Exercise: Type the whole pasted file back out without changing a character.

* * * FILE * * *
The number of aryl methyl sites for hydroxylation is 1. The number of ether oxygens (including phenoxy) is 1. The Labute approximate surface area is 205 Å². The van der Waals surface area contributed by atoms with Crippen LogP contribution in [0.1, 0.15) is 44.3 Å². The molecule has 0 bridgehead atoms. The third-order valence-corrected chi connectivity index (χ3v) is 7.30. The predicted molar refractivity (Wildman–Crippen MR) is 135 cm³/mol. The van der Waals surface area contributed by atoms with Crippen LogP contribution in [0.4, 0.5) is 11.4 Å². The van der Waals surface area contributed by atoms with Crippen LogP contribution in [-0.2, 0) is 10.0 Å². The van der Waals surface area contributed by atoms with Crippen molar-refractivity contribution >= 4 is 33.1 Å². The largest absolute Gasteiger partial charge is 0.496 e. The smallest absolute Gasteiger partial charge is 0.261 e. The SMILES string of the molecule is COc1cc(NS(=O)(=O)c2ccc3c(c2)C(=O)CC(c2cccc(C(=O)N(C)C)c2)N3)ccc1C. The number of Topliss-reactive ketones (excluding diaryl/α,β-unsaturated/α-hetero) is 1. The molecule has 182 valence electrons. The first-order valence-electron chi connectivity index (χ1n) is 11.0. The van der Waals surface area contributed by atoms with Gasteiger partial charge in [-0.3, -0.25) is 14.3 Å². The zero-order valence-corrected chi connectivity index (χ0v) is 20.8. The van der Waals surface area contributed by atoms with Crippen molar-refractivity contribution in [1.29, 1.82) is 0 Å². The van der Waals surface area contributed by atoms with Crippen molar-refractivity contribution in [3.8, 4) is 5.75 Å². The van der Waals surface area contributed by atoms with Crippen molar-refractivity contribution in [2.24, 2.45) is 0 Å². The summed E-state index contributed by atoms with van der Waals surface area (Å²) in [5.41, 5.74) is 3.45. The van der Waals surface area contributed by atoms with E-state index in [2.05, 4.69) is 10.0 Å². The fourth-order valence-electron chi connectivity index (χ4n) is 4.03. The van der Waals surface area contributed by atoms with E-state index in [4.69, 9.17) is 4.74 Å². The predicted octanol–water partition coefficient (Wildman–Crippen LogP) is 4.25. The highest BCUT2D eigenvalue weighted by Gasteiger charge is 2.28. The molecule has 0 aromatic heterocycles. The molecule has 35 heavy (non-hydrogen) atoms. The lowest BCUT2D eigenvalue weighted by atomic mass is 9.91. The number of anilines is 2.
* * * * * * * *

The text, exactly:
The number of aryl methyl sites for hydroxylation is 1. The number of ether oxygens (including phenoxy) is 1. The Labute approximate surface area is 205 Å². The van der Waals surface area contributed by atoms with Crippen LogP contribution in [0.1, 0.15) is 44.3 Å². The molecule has 0 bridgehead atoms. The third-order valence-corrected chi connectivity index (χ3v) is 7.30. The predicted molar refractivity (Wildman–Crippen MR) is 135 cm³/mol. The van der Waals surface area contributed by atoms with Crippen LogP contribution in [0.4, 0.5) is 11.4 Å². The van der Waals surface area contributed by atoms with Crippen LogP contribution in [-0.2, 0) is 10.0 Å². The van der Waals surface area contributed by atoms with Crippen molar-refractivity contribution >= 4 is 33.1 Å². The largest absolute Gasteiger partial charge is 0.496 e. The smallest absolute Gasteiger partial charge is 0.261 e. The SMILES string of the molecule is COc1cc(NS(=O)(=O)c2ccc3c(c2)C(=O)CC(c2cccc(C(=O)N(C)C)c2)N3)ccc1C. The number of Topliss-reactive ketones (excluding diaryl/α,β-unsaturated/α-hetero) is 1. The molecule has 182 valence electrons. The first-order valence-electron chi connectivity index (χ1n) is 11.0. The van der Waals surface area contributed by atoms with Gasteiger partial charge in [-0.3, -0.25) is 14.3 Å². The zero-order valence-corrected chi connectivity index (χ0v) is 20.8. The van der Waals surface area contributed by atoms with Crippen molar-refractivity contribution in [1.29, 1.82) is 0 Å². The van der Waals surface area contributed by atoms with Crippen molar-refractivity contribution in [3.8, 4) is 5.75 Å². The van der Waals surface area contributed by atoms with Crippen molar-refractivity contribution in [2.24, 2.45) is 0 Å². The summed E-state index contributed by atoms with van der Waals surface area (Å²) in [5.41, 5.74) is 3.45. The van der Waals surface area contributed by atoms with E-state index in [2.05, 4.69) is 10.0 Å². The fourth-order valence-electron chi connectivity index (χ4n) is 4.03. The van der Waals surface area contributed by atoms with E-state index in [4.69, 9.17) is 4.74 Å². The predicted octanol–water partition coefficient (Wildman–Crippen LogP) is 4.25. The highest BCUT2D eigenvalue weighted by Gasteiger charge is 2.28. The molecule has 0 aromatic heterocycles. The molecule has 35 heavy (non-hydrogen) atoms. The lowest BCUT2D eigenvalue weighted by atomic mass is 9.91. The number of anilines is 2.